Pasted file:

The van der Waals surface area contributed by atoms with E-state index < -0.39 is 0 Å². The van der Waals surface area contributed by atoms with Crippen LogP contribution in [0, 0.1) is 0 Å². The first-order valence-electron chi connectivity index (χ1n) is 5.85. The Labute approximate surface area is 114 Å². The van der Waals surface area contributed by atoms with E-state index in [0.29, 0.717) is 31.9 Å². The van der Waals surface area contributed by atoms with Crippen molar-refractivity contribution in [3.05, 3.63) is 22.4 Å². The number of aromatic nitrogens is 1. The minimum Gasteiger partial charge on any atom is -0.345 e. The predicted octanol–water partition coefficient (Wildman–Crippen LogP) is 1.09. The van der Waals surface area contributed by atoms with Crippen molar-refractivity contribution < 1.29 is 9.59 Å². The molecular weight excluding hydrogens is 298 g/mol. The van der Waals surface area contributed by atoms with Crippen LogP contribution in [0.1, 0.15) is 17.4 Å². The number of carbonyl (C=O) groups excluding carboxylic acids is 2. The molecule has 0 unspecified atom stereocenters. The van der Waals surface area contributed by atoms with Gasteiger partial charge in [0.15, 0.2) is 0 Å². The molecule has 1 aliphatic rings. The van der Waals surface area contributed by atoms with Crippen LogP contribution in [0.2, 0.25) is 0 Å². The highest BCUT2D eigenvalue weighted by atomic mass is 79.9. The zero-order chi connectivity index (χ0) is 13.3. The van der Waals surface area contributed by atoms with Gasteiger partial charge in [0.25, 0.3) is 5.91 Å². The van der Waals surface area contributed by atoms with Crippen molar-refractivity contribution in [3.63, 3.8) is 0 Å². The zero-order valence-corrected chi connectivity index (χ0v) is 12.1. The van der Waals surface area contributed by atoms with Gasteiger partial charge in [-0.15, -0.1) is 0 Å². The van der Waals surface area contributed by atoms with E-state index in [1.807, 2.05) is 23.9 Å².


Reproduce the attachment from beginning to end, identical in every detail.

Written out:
The van der Waals surface area contributed by atoms with E-state index < -0.39 is 0 Å². The van der Waals surface area contributed by atoms with Crippen LogP contribution in [0, 0.1) is 0 Å². The first-order valence-electron chi connectivity index (χ1n) is 5.85. The Labute approximate surface area is 114 Å². The van der Waals surface area contributed by atoms with E-state index in [0.29, 0.717) is 31.9 Å². The van der Waals surface area contributed by atoms with Crippen molar-refractivity contribution in [3.05, 3.63) is 22.4 Å². The number of aromatic nitrogens is 1. The minimum Gasteiger partial charge on any atom is -0.345 e. The predicted octanol–water partition coefficient (Wildman–Crippen LogP) is 1.09. The van der Waals surface area contributed by atoms with Crippen molar-refractivity contribution < 1.29 is 9.59 Å². The molecular weight excluding hydrogens is 298 g/mol. The van der Waals surface area contributed by atoms with Crippen LogP contribution in [0.1, 0.15) is 17.4 Å². The number of carbonyl (C=O) groups excluding carboxylic acids is 2. The molecule has 0 unspecified atom stereocenters. The van der Waals surface area contributed by atoms with Gasteiger partial charge in [0.15, 0.2) is 0 Å². The molecule has 1 aliphatic rings. The van der Waals surface area contributed by atoms with Crippen LogP contribution in [0.2, 0.25) is 0 Å². The highest BCUT2D eigenvalue weighted by atomic mass is 79.9. The zero-order chi connectivity index (χ0) is 13.3. The van der Waals surface area contributed by atoms with Gasteiger partial charge in [0.25, 0.3) is 5.91 Å². The van der Waals surface area contributed by atoms with Crippen molar-refractivity contribution in [3.63, 3.8) is 0 Å². The zero-order valence-corrected chi connectivity index (χ0v) is 12.1. The van der Waals surface area contributed by atoms with Gasteiger partial charge in [-0.15, -0.1) is 0 Å². The van der Waals surface area contributed by atoms with E-state index in [1.807, 2.05) is 23.9 Å².